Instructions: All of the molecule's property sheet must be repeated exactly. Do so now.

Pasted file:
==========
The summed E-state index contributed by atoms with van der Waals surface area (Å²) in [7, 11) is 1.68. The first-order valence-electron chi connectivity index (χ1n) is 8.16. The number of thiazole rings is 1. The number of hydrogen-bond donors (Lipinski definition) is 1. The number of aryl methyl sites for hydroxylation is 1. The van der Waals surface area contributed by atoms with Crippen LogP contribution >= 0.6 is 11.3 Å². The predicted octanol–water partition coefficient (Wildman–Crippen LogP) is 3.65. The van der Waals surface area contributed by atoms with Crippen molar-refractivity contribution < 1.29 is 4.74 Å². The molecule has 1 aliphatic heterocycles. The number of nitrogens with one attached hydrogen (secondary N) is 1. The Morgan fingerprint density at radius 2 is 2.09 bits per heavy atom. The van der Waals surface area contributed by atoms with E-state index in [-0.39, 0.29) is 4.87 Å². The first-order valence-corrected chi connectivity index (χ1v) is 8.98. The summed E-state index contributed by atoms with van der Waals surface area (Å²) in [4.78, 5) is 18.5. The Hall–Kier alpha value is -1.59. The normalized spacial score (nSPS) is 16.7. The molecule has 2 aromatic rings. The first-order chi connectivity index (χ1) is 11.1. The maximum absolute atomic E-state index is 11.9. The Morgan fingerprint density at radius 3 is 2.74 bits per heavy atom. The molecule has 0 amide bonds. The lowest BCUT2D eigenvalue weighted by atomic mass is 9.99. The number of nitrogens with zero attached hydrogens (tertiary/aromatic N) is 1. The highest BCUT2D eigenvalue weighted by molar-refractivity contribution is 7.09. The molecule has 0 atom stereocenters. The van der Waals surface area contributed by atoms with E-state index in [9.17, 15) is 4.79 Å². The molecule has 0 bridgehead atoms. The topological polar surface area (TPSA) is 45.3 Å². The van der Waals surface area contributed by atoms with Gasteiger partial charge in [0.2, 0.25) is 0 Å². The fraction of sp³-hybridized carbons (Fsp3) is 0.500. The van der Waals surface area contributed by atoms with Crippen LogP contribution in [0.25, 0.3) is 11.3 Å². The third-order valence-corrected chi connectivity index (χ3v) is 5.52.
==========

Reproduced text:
The summed E-state index contributed by atoms with van der Waals surface area (Å²) in [7, 11) is 1.68. The first-order valence-electron chi connectivity index (χ1n) is 8.16. The number of thiazole rings is 1. The number of hydrogen-bond donors (Lipinski definition) is 1. The number of aryl methyl sites for hydroxylation is 1. The van der Waals surface area contributed by atoms with Crippen LogP contribution >= 0.6 is 11.3 Å². The predicted octanol–water partition coefficient (Wildman–Crippen LogP) is 3.65. The van der Waals surface area contributed by atoms with Crippen molar-refractivity contribution < 1.29 is 4.74 Å². The molecule has 1 aliphatic heterocycles. The number of nitrogens with one attached hydrogen (secondary N) is 1. The Morgan fingerprint density at radius 2 is 2.09 bits per heavy atom. The van der Waals surface area contributed by atoms with E-state index in [-0.39, 0.29) is 4.87 Å². The first-order valence-corrected chi connectivity index (χ1v) is 8.98. The summed E-state index contributed by atoms with van der Waals surface area (Å²) in [4.78, 5) is 18.5. The Hall–Kier alpha value is -1.59. The normalized spacial score (nSPS) is 16.7. The molecule has 2 aromatic rings. The first-order chi connectivity index (χ1) is 11.1. The maximum absolute atomic E-state index is 11.9. The Morgan fingerprint density at radius 3 is 2.74 bits per heavy atom. The molecule has 0 amide bonds. The lowest BCUT2D eigenvalue weighted by atomic mass is 9.99. The number of nitrogens with zero attached hydrogens (tertiary/aromatic N) is 1. The highest BCUT2D eigenvalue weighted by molar-refractivity contribution is 7.09. The molecule has 0 atom stereocenters. The van der Waals surface area contributed by atoms with E-state index in [9.17, 15) is 4.79 Å². The molecule has 0 bridgehead atoms. The topological polar surface area (TPSA) is 45.3 Å². The van der Waals surface area contributed by atoms with Gasteiger partial charge in [0.2, 0.25) is 0 Å². The fraction of sp³-hybridized carbons (Fsp3) is 0.500. The van der Waals surface area contributed by atoms with Crippen LogP contribution in [0.25, 0.3) is 11.3 Å². The third-order valence-corrected chi connectivity index (χ3v) is 5.52.